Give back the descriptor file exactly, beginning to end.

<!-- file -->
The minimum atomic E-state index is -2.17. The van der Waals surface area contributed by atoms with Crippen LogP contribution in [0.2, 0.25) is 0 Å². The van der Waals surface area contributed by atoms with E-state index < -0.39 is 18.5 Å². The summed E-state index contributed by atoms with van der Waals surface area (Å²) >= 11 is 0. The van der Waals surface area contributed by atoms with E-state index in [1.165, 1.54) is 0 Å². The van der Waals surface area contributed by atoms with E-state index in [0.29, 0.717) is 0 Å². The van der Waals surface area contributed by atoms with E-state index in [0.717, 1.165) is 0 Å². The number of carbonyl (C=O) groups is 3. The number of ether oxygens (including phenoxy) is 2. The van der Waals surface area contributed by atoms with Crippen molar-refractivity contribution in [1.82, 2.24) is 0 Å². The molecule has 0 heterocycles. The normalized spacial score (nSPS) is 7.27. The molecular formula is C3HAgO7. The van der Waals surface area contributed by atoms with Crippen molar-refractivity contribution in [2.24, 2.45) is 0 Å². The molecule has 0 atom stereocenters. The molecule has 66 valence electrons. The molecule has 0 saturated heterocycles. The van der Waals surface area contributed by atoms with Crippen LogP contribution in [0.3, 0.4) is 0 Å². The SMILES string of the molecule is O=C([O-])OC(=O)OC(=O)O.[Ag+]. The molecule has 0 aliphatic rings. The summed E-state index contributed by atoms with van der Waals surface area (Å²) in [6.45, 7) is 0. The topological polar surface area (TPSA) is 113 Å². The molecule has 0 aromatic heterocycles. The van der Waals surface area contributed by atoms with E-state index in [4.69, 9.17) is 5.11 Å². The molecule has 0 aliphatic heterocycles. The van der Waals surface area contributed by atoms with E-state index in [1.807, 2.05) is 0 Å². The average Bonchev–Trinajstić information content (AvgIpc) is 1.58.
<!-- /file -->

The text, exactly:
The minimum atomic E-state index is -2.17. The van der Waals surface area contributed by atoms with Crippen LogP contribution in [0.2, 0.25) is 0 Å². The van der Waals surface area contributed by atoms with E-state index < -0.39 is 18.5 Å². The summed E-state index contributed by atoms with van der Waals surface area (Å²) >= 11 is 0. The van der Waals surface area contributed by atoms with E-state index in [1.165, 1.54) is 0 Å². The van der Waals surface area contributed by atoms with E-state index in [0.29, 0.717) is 0 Å². The van der Waals surface area contributed by atoms with E-state index in [0.717, 1.165) is 0 Å². The number of carbonyl (C=O) groups is 3. The number of ether oxygens (including phenoxy) is 2. The van der Waals surface area contributed by atoms with Crippen molar-refractivity contribution in [1.82, 2.24) is 0 Å². The molecule has 0 heterocycles. The normalized spacial score (nSPS) is 7.27. The molecular formula is C3HAgO7. The van der Waals surface area contributed by atoms with Crippen molar-refractivity contribution in [2.24, 2.45) is 0 Å². The molecule has 0 atom stereocenters. The molecule has 66 valence electrons. The molecule has 0 saturated heterocycles. The van der Waals surface area contributed by atoms with Crippen LogP contribution in [0.3, 0.4) is 0 Å². The SMILES string of the molecule is O=C([O-])OC(=O)OC(=O)O.[Ag+]. The molecule has 0 aliphatic rings. The summed E-state index contributed by atoms with van der Waals surface area (Å²) in [6.45, 7) is 0. The topological polar surface area (TPSA) is 113 Å². The molecule has 0 aromatic heterocycles. The van der Waals surface area contributed by atoms with E-state index in [4.69, 9.17) is 5.11 Å². The molecule has 0 aliphatic heterocycles. The van der Waals surface area contributed by atoms with E-state index in [1.807, 2.05) is 0 Å². The average Bonchev–Trinajstić information content (AvgIpc) is 1.58.